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Wednesday, April 8, 2015

1590. How to Print Directly from iPhone or iPad

I know this is totally a first-world problem, but I often find myself standing there, reading an email on my iPhone, and thinking “Gee, it would be nice if I could print this out so I’d have a copy on paper.” Sure, I could fire up the computer and print the email from there, but that seems so 2010. Is there some easy way to make printing directly from my phone possible?
Yes, if this is your biggest problem, then we’re not really feeling too sorry for you. And yes, you can absolutely make this happen—the difficulty in solving the problem varies, depending on the vintage of your printer, and what operating system you’re running on your phone and on your computer. First of all, note that Apple created a technology specifically to handle this problem back in iOS 4.2.1 (we’re currently on iOS 8.3 or later), and they called the technology AirPrint. Get it? “Printing through the air?”
In order to use AirPrint, you must satisfy a number of simple requirements. Only a small subset of available printers support AirPrint natively (that is, without some help from a computer attached to it), and your iOS device must be connected to the same wireless network as your printer. For complete instructions and a list of supported printers, check out this support page: https://support.apple.com/en-us/HT201311.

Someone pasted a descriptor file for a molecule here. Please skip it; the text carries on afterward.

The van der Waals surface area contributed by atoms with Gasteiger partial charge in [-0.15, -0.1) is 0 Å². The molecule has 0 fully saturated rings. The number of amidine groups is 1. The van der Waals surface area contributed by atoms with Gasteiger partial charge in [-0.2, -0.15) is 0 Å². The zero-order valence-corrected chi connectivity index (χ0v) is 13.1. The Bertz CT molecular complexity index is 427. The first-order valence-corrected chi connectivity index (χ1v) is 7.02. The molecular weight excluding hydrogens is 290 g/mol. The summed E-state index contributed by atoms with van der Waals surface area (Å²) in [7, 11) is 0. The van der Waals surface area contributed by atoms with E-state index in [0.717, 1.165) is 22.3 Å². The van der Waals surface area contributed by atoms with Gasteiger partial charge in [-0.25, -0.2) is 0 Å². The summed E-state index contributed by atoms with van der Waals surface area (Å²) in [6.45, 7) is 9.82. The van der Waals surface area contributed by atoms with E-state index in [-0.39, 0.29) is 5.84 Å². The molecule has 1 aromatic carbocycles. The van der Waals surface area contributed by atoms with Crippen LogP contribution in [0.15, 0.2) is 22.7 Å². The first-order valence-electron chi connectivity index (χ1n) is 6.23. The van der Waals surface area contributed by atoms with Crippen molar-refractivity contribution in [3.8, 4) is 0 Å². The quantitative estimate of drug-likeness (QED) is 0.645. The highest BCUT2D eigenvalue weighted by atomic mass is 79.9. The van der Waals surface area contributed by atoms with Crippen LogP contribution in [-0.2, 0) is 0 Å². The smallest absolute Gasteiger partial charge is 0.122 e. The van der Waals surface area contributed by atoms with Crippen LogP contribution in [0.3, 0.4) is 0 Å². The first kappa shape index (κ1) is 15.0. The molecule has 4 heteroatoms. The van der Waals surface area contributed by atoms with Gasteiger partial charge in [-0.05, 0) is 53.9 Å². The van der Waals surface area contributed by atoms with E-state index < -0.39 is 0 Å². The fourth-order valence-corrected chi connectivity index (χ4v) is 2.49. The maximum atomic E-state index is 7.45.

If you are in the market for a new printer, and you’d like to use this technology, make sure that the printer explicitly supports AirPrint before you purchase it. If you want to know if your existing printer supports AirPrint, check out the list on the linked support page. If you want to use AirPrint, but you don’t have one of the special printers, don’t despair: There are ways to get AirPrint functionality even if you have an unsupported printer.
If you can’t get AirPrint to work directly with the printer, and you’re a Mac user, check out the excellent application, Printopia (https://www.decisivetactics.com/products/printopia/). This is how Ken prints from his iOS devices at home, and it works with any printer. It does require a Mac to be up and running whenever you want to print, but that’s not a difficult requirement. This is an excellent product, and offers extra capabilities that AirPrint alone doesn’t offer. Ken highly recommends it! Printopia isn’t the only solution: Do a quick only search for AirPrint, and you’ll find other options as well.
If you want to use AirPrint and your printer doesn’t support it, and you’re a Windows user, you also have options. No Windows solution supports AirPrint as well as Printopia on the Mac, but you’ll find somewhat technical instructions on this Web site for setting up a means of using AirPrint on Windows: http://www.airprintactivation.com. This solution has some strict requirements: You must have iTunes and Bonjour services installed on your PC; the printer must be set up as a shared printer on your PC; and you must have full administrator rights on your PC. Certainly, people have had success with this technique; Ken failed when he tried. If it’s something that’s important to you, however, and you have the urge to tinker with your PC and your network, you can certainly give it a try! (Back up first.)


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